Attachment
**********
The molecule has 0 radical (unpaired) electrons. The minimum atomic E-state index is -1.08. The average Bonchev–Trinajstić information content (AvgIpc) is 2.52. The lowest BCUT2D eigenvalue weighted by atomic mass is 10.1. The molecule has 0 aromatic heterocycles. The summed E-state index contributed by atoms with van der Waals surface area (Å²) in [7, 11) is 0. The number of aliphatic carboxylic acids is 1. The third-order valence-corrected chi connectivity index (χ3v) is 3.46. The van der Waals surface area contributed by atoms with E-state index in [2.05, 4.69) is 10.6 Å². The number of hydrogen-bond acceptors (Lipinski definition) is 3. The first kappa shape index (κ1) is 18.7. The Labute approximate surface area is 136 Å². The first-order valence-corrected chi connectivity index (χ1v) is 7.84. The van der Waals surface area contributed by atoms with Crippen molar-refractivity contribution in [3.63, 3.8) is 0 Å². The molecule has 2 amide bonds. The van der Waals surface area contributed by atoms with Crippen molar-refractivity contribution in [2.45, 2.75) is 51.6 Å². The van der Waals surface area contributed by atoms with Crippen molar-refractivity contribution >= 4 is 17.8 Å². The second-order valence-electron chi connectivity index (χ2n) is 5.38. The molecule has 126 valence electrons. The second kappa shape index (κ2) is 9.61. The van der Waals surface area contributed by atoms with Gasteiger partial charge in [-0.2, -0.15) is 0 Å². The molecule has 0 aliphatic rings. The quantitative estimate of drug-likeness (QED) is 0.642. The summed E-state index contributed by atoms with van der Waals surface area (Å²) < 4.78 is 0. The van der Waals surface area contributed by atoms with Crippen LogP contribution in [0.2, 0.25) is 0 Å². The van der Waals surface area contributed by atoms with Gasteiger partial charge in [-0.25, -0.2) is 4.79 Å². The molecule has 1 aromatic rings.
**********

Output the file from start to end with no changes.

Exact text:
The molecule has 0 radical (unpaired) electrons. The minimum atomic E-state index is -1.08. The average Bonchev–Trinajstić information content (AvgIpc) is 2.52. The lowest BCUT2D eigenvalue weighted by atomic mass is 10.1. The molecule has 0 aromatic heterocycles. The summed E-state index contributed by atoms with van der Waals surface area (Å²) in [7, 11) is 0. The number of aliphatic carboxylic acids is 1. The third-order valence-corrected chi connectivity index (χ3v) is 3.46. The van der Waals surface area contributed by atoms with E-state index in [2.05, 4.69) is 10.6 Å². The number of hydrogen-bond acceptors (Lipinski definition) is 3. The first kappa shape index (κ1) is 18.7. The Labute approximate surface area is 136 Å². The first-order valence-corrected chi connectivity index (χ1v) is 7.84. The van der Waals surface area contributed by atoms with Crippen molar-refractivity contribution in [3.63, 3.8) is 0 Å². The molecule has 2 amide bonds. The van der Waals surface area contributed by atoms with Crippen molar-refractivity contribution in [2.45, 2.75) is 51.6 Å². The van der Waals surface area contributed by atoms with Crippen molar-refractivity contribution >= 4 is 17.8 Å². The second-order valence-electron chi connectivity index (χ2n) is 5.38. The molecule has 126 valence electrons. The second kappa shape index (κ2) is 9.61. The van der Waals surface area contributed by atoms with Gasteiger partial charge in [-0.2, -0.15) is 0 Å². The molecule has 0 aliphatic rings. The quantitative estimate of drug-likeness (QED) is 0.642. The summed E-state index contributed by atoms with van der Waals surface area (Å²) < 4.78 is 0. The van der Waals surface area contributed by atoms with Crippen LogP contribution in [0.2, 0.25) is 0 Å². The van der Waals surface area contributed by atoms with Gasteiger partial charge in [-0.25, -0.2) is 4.79 Å². The molecule has 1 aromatic rings.